Monday, December 16, 2013

3D Printed Bricks?

DESIGN-FABrication :: 3D printers generally print objects that when finished, fit within the confines of the print space. But what if you are building something bigger than the print space can fit? Some prints are broken into pieces, like old plastic model kits, and then assembled together to make objects 2 or 3 times bigger. But what if you were printing something much bigger? Like say a house?

3D printed structure -- proto-architecture...
We see large format printers being set up to print out massive modular pieces to build experimental homes, as well as massive printers that outright print entire buildings. Eventually, large scale printers will be possible through iterative fabrication, where you use your small desktop or garage fabricator to create larger, special purpose fabricators that are recycled back down when your project is complete. But until then, here's another proposal. Bricks.

I thought about how to use the average 3D printer to build architectural structures and thought about the smallest possible unit that could be produced in the print space to be used as building material. Bricks seemed to be the literal, perfect fit.

However, as Lauren Hockenson of Gigaom noted in her article "Want to 3D print your next home? It’ll take you 220 years to finish," it would take an enormous amount of time, plastic, and money ($332,820 in plastic) to build a two-story, 2,500-square-foot house out of 3D printed bricks.

But that's if you are printing a 2-story house out of dense, 100% solid plastic bricks. What if instead, you were going for something smaller, say a one-story shelter. And because it is only a single floor, you won't be needing solid bricks to bear anything but a roof. And what if you are crowd-sourcing this shelter from a couple of printers and using PLA sourced from local crops or recycled plastic. Could it be done for a reasonable price and within a reasonable amount of time?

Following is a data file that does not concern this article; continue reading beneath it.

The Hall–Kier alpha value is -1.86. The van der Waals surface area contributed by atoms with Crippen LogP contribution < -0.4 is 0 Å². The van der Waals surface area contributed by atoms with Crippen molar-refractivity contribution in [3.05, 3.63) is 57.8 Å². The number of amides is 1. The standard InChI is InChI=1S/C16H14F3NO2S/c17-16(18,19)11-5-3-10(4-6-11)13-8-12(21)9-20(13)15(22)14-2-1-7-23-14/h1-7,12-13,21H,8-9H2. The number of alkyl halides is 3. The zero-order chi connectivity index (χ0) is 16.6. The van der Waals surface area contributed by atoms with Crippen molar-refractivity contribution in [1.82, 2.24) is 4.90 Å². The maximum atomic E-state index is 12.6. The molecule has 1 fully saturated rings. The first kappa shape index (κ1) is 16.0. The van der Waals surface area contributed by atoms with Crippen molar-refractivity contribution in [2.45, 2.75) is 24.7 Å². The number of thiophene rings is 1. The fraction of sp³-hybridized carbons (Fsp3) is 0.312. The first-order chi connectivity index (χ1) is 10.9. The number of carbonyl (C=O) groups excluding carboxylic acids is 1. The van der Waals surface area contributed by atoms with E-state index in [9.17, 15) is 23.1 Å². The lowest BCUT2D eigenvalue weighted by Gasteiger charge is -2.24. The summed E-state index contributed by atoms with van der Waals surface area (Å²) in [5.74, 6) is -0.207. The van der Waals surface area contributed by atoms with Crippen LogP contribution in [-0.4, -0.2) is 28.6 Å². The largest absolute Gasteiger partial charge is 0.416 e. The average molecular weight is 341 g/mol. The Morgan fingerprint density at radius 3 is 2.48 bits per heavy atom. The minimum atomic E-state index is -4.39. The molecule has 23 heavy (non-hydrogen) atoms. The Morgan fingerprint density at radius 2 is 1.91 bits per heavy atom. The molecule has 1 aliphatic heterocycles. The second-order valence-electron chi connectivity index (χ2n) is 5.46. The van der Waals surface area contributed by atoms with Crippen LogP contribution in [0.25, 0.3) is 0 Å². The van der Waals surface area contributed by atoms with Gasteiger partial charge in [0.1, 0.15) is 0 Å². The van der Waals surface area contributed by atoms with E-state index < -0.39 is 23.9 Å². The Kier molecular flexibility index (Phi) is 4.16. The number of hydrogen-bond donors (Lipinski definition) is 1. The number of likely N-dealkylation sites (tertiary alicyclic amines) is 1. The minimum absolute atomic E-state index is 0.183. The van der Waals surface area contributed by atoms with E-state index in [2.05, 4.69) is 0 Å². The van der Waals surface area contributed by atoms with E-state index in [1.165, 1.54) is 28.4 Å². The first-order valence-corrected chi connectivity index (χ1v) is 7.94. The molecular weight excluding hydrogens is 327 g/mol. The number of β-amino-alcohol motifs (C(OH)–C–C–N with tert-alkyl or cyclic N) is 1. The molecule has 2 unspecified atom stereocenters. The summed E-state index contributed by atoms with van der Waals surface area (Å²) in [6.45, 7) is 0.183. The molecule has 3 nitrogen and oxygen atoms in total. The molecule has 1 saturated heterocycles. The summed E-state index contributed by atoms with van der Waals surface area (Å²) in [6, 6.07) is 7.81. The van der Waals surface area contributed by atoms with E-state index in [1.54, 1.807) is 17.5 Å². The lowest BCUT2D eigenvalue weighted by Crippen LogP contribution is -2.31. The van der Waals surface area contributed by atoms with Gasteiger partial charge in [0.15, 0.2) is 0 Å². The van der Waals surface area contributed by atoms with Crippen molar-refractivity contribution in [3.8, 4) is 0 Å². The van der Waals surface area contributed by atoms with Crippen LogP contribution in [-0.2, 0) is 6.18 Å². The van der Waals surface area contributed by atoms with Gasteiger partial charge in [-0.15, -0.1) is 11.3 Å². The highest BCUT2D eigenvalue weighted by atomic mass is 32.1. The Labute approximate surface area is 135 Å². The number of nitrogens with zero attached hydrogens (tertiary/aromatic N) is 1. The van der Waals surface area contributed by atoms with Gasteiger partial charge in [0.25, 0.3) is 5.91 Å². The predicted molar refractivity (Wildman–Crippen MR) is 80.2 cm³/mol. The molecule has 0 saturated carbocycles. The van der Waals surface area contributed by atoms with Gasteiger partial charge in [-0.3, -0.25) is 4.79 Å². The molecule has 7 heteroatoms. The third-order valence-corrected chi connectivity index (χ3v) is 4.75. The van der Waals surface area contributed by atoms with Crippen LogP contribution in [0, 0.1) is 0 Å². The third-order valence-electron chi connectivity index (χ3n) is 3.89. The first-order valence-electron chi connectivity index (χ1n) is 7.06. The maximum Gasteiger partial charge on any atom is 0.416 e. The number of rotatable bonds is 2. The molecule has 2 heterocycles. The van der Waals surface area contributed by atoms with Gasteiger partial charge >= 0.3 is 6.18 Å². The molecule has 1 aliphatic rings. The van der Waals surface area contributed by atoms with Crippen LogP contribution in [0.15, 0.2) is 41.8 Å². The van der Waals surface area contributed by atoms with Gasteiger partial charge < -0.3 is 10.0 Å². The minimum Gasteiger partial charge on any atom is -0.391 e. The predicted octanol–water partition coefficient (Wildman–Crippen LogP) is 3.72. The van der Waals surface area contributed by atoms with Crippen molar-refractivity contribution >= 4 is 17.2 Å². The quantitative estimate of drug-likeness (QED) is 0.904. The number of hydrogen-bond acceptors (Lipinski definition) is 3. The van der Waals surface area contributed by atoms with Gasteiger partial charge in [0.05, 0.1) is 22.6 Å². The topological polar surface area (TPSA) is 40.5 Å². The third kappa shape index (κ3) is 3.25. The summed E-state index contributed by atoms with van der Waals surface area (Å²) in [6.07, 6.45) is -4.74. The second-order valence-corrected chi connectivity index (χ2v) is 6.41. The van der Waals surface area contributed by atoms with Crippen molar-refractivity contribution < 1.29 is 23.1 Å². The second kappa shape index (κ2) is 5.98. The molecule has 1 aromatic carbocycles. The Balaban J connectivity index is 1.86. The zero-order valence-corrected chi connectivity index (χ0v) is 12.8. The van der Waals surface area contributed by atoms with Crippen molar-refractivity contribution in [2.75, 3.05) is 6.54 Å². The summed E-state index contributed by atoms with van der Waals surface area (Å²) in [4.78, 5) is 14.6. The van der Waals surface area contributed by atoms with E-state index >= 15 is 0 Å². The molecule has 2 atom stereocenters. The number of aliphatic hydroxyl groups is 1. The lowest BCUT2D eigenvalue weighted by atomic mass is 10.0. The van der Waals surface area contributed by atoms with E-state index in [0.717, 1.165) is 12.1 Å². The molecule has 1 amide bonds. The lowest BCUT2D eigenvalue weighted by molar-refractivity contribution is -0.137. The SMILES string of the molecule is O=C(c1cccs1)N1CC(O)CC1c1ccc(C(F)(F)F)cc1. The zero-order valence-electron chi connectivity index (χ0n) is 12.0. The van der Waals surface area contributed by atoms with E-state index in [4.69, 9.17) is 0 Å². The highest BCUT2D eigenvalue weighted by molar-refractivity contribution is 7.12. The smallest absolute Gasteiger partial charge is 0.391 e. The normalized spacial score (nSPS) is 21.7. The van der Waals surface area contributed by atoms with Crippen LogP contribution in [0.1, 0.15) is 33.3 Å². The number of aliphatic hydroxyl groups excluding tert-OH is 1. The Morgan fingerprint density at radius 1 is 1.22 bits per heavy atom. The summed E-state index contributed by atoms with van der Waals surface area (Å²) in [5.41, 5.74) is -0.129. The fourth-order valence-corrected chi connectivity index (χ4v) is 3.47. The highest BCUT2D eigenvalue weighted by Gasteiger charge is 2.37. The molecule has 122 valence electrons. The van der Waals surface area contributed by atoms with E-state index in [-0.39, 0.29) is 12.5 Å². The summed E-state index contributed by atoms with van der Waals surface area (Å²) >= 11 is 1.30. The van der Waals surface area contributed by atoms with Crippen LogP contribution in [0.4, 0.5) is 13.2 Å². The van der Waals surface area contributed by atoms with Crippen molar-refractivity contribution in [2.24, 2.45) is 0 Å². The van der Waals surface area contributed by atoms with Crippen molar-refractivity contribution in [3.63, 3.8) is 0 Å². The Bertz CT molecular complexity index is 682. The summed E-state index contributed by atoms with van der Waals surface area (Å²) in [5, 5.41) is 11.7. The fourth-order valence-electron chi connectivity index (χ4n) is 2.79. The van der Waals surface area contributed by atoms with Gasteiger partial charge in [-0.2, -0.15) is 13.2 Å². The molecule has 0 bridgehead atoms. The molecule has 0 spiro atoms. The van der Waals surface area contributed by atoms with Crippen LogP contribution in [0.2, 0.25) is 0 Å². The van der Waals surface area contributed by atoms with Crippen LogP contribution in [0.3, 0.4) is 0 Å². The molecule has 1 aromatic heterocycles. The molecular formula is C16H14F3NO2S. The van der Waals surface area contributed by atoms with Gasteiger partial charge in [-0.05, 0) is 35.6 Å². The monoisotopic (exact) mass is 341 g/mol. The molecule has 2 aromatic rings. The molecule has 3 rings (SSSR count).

To take things one step further, what if the 3D printer was used to simply print out a cast for your bricks, and parts for a plastic injection molding system? You could make the bricks much faster, and in any configuration you wanted.

Brick Configuration

Since you are printing the bricks, or the cast for your bricks, this allows you to make the bricks in any way you wish. Taking a cue from the structure of wood, we would want to include load-bearing structures running up and down in the form of tubes, as well as horizontal structures to resist sheering. You could also build-in conduits to run wires and pipes or embed sensors and microcontrollers.

3D printed bricks designed to mimic the basic structure of wood -- in terms of having vertical tubes to support compressive forces and horizontal tubes to handle shearing forces. Conduits were built into the design to allow wires to pass through the wall.
Using a 3D printer to make a mold would probably be more efficient, but test bricks could be printed first to test their engineering characteristics. Once the design is optimized, mass production could begin. Modifications could be made to molds, or custom bricks for specific features of the overall architectural design could be made as well.

What might a structure look like? Well, the most basic structure would be a simple box, like pictured below. Something could be used as a testbed to study structural integrity and various ways to take advantage of the different brick configurations made possible by printing them. Perhaps the entire structure could have embedded sensors, transmitters, and even power production and waste management capabilities. Each brick could be given a code and a means to communicate with others -- just like cells in a biological body -- and give the inhabitants detailed information about conditions inside and out.

Once the bricks themselves are fully optimized and their capabilities fully explored, architectural configurations could include just about any design traditional bricks are used for, so long as the engineering characteristics of the 3D bricks are appropriate. Take a look at a brick educational center in Rwanda featured in Dezeen Magazine not too long ago -- and imagine being able to print out the materials for your own version where ever you may be.

As 3D printing advances we may even see new ways of fabricating materials for architectural projects -- some to replicate traditional materials, and some that represent an entirely new way of constructing architecture. It will be the job of designers and inventors to continuously think about this as the technology evolves.